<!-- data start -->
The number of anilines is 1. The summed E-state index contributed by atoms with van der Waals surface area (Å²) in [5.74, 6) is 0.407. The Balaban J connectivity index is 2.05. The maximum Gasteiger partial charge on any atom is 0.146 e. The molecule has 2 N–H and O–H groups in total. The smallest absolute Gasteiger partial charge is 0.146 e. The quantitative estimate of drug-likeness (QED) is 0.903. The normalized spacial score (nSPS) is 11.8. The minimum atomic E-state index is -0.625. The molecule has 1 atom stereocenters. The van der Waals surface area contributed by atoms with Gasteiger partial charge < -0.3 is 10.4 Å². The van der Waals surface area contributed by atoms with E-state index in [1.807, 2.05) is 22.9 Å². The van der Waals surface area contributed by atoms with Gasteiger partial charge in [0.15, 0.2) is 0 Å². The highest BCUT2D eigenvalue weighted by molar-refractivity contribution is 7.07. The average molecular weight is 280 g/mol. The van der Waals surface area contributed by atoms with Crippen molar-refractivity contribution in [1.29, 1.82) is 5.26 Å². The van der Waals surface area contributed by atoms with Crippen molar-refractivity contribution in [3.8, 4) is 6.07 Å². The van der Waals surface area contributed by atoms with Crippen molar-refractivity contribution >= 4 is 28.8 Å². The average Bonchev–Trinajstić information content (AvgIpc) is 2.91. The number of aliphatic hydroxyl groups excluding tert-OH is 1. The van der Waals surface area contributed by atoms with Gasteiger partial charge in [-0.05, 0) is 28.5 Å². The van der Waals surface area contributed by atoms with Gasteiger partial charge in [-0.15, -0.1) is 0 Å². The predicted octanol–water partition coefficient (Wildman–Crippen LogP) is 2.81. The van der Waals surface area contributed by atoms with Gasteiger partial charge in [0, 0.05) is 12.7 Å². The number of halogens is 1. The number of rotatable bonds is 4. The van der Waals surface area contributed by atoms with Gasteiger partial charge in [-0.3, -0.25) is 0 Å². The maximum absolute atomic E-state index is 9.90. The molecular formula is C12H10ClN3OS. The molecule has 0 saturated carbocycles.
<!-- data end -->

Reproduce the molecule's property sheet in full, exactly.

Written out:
The number of anilines is 1. The summed E-state index contributed by atoms with van der Waals surface area (Å²) in [5.74, 6) is 0.407. The Balaban J connectivity index is 2.05. The maximum Gasteiger partial charge on any atom is 0.146 e. The molecule has 2 N–H and O–H groups in total. The smallest absolute Gasteiger partial charge is 0.146 e. The quantitative estimate of drug-likeness (QED) is 0.903. The normalized spacial score (nSPS) is 11.8. The minimum atomic E-state index is -0.625. The molecule has 1 atom stereocenters. The van der Waals surface area contributed by atoms with Gasteiger partial charge < -0.3 is 10.4 Å². The van der Waals surface area contributed by atoms with E-state index in [1.807, 2.05) is 22.9 Å². The van der Waals surface area contributed by atoms with Gasteiger partial charge in [0.15, 0.2) is 0 Å². The highest BCUT2D eigenvalue weighted by molar-refractivity contribution is 7.07. The average molecular weight is 280 g/mol. The van der Waals surface area contributed by atoms with Crippen molar-refractivity contribution in [1.29, 1.82) is 5.26 Å². The van der Waals surface area contributed by atoms with Crippen molar-refractivity contribution in [3.8, 4) is 6.07 Å². The van der Waals surface area contributed by atoms with Crippen molar-refractivity contribution >= 4 is 28.8 Å². The average Bonchev–Trinajstić information content (AvgIpc) is 2.91. The number of aliphatic hydroxyl groups excluding tert-OH is 1. The van der Waals surface area contributed by atoms with Gasteiger partial charge in [-0.05, 0) is 28.5 Å². The van der Waals surface area contributed by atoms with Gasteiger partial charge in [-0.15, -0.1) is 0 Å². The predicted octanol–water partition coefficient (Wildman–Crippen LogP) is 2.81. The van der Waals surface area contributed by atoms with Gasteiger partial charge in [0, 0.05) is 12.7 Å². The number of halogens is 1. The number of rotatable bonds is 4. The van der Waals surface area contributed by atoms with Gasteiger partial charge in [-0.3, -0.25) is 0 Å². The maximum absolute atomic E-state index is 9.90. The molecular formula is C12H10ClN3OS. The molecule has 0 saturated carbocycles.